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Growing old and dying are a normal part of life.

For some people though, the realization time is running out can result in them pursuing God in a last minute act of desperation.

Hypothetically speaking, does coming to God near death not weigh as positively against you as coming to him when times are good?

Scenario:

A man is Hiloni (a secular Jew) and spent his entire life living a secular life. At a doctor's visit he finds out he has cancer and he only has so much time left (say months) to get his affairs in order.

This man becomes religious during the last months of his life.

We are taught that fearing God is a good thing. Having fear of God is a positive character trait in Judaism. Is that the same as this scenario though? What I mean is in this scenario could it not be considered the person is "placing his last bet" in hopes he still gets counted even after living a non-observant life?

How does Judaism rationalize this situation?

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  • sefaria.org/Judges.11.7?lang=bi&with=all&lang2=en "Why are you coming to me now, when you are in trouble?"
    – MichoelR
    Sep 22 at 23:57
  • If I recall there's a Tosfos (or Daas Zekeinim) someplace about donating "gold, silver, and copper." Gold is returning to God when everything's okay in life; silver when there are problems, and copper on death's door.
    – Shalom
    Sep 23 at 3:54

3 Answers 3

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From the Rambam's laws of Teshuva:

[Who has reached] complete Teshuvah? A person who confronts the same situation in which he sinned when he has the potential to commit [the sin again], and, nevertheless, abstains and does not commit it because of his Teshuvah alone and not because of fear or a lack of strength.
For example, a person engaged in illicit sexual relations with a woman. Afterwards, they met in privacy, in the same country, while his love for her and physical power still persisted, and nevertheless, he abstained and did not transgress. This is a complete Baal-Teshuvah. This was implied by King Solomon in his statement [Ecclesiastes 12:1] "Remember your Creator in the days of your youth, [before the bad days come and the years draw near when you will say: `I have no desire for them.'"]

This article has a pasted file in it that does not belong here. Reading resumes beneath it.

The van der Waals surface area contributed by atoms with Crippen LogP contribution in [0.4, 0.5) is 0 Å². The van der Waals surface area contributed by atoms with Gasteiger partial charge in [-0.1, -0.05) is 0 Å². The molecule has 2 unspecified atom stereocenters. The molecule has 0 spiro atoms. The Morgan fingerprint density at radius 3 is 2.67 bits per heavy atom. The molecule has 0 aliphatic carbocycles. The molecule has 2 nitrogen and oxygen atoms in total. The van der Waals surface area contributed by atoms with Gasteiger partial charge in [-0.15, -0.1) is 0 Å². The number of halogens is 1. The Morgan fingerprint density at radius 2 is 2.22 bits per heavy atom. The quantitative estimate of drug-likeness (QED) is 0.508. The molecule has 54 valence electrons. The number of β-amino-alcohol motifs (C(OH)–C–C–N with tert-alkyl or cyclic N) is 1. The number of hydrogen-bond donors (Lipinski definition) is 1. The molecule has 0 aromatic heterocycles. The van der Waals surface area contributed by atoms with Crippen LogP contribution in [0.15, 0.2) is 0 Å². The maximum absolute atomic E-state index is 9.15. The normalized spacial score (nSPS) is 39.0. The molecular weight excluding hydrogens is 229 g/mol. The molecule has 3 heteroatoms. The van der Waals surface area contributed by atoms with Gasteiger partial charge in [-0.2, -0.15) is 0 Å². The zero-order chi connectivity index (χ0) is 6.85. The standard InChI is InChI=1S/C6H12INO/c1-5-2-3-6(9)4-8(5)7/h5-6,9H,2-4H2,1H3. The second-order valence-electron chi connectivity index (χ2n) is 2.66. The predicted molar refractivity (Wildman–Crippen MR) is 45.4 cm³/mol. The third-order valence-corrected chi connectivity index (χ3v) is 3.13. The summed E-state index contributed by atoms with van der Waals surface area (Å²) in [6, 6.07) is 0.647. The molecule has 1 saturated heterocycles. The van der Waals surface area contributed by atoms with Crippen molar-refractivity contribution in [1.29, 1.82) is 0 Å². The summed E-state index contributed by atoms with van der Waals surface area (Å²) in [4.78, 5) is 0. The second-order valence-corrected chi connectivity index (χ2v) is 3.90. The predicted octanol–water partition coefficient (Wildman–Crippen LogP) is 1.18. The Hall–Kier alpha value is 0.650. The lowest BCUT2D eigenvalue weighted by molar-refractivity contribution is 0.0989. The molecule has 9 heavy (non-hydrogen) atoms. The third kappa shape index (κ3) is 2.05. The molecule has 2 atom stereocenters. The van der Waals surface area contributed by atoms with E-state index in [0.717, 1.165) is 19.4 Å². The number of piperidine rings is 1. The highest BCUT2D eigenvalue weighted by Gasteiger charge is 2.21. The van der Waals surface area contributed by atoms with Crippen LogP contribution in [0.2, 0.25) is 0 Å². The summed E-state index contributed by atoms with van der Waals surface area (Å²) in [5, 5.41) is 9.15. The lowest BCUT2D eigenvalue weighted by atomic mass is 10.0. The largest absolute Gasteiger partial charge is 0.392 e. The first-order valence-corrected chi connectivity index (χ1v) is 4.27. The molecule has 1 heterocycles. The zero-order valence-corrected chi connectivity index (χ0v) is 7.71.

If he does not repent until his old age, at a time when he is incapable of doing what he did before, even though this is not a high level of repentance, he is a Baal-Teshuvah.
Even if he transgressed throughout his entire life and repented on the day of his death and died in repentance, all his sins are forgiven as [Ecclesiastes, op. cit.:2] continues: "Before the sun, the light, the moon, or the stars are darkened and the clouds return after the rain..." - This refers to the day of death. Thus, we can infer that if one remembers his Creator and repents before he dies, he is forgiven.

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Rabbeinu Yonah of Gerona, Shaarei Teshuvah, Second Gate, XXXIII:

‘...When one grows old and his evil inclination grows weak, he is not rewarded for repentance as for perfecting his heart in his youth. Our Sages of blessed memory have said, ‘“Happy is the man who feareth the Lord” (Ps. 112:1) - when he is yet a man’ (Avodah Zarah 19a), and they have said that when a thief has nothing to steal he fancies himself upright (Sanhedrin 22a).’

Also Second Gate, XXXIV:

‘... During old age, when one’s senses lose their intensity, one cannot summon up enough strength to blaze new trails in his heart and to put forth thoughts with which to war against the evil inclination, to acquire virtues and to toil and to labour in Torah and good deeds, as it is written, ‘Remember thy Creator in the days of thy youth, before the evil days come, and the years draw nigh, when you shall say: “I have no pleasure in them” (Koheleth 12:1). A man should therefore be quick in securing shelter for his soul, as David, May peace be upon him, said, “I made haste, and delayed not, to observe Thy commandments” (Ps. 119:60).’